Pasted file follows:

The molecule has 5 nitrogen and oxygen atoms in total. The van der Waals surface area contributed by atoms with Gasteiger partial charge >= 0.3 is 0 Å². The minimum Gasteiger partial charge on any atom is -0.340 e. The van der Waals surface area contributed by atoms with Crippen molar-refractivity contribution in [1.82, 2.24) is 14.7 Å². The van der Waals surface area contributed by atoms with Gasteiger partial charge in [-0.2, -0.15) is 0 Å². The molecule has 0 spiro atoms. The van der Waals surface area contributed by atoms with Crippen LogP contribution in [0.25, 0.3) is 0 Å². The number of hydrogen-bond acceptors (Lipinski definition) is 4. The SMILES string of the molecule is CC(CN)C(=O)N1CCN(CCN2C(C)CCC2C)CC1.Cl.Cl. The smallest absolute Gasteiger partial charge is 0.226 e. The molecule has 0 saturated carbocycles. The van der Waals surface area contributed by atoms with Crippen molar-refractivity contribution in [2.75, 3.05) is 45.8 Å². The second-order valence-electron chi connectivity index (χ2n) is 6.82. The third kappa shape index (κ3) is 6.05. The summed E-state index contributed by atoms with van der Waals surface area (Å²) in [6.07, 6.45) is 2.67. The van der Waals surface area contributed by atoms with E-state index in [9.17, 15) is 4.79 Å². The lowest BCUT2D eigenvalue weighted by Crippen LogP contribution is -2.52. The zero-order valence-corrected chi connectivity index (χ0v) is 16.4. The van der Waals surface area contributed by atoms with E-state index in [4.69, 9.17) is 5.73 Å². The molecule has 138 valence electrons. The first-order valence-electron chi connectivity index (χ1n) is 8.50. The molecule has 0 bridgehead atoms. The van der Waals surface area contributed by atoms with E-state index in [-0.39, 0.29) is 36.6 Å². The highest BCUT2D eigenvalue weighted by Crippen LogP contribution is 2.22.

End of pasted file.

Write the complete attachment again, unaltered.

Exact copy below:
The molecule has 5 nitrogen and oxygen atoms in total. The van der Waals surface area contributed by atoms with Gasteiger partial charge >= 0.3 is 0 Å². The minimum Gasteiger partial charge on any atom is -0.340 e. The van der Waals surface area contributed by atoms with Crippen molar-refractivity contribution in [1.82, 2.24) is 14.7 Å². The van der Waals surface area contributed by atoms with Gasteiger partial charge in [-0.2, -0.15) is 0 Å². The molecule has 0 spiro atoms. The van der Waals surface area contributed by atoms with Crippen LogP contribution in [0.25, 0.3) is 0 Å². The number of hydrogen-bond acceptors (Lipinski definition) is 4. The SMILES string of the molecule is CC(CN)C(=O)N1CCN(CCN2C(C)CCC2C)CC1.Cl.Cl. The smallest absolute Gasteiger partial charge is 0.226 e. The molecule has 0 saturated carbocycles. The van der Waals surface area contributed by atoms with Crippen molar-refractivity contribution in [2.75, 3.05) is 45.8 Å². The second-order valence-electron chi connectivity index (χ2n) is 6.82. The third kappa shape index (κ3) is 6.05. The summed E-state index contributed by atoms with van der Waals surface area (Å²) in [6.07, 6.45) is 2.67. The van der Waals surface area contributed by atoms with E-state index in [9.17, 15) is 4.79 Å². The lowest BCUT2D eigenvalue weighted by Crippen LogP contribution is -2.52. The zero-order valence-corrected chi connectivity index (χ0v) is 16.4. The van der Waals surface area contributed by atoms with E-state index in [4.69, 9.17) is 5.73 Å². The molecule has 138 valence electrons. The first-order valence-electron chi connectivity index (χ1n) is 8.50. The molecule has 0 bridgehead atoms. The van der Waals surface area contributed by atoms with E-state index in [-0.39, 0.29) is 36.6 Å². The highest BCUT2D eigenvalue weighted by Crippen LogP contribution is 2.22.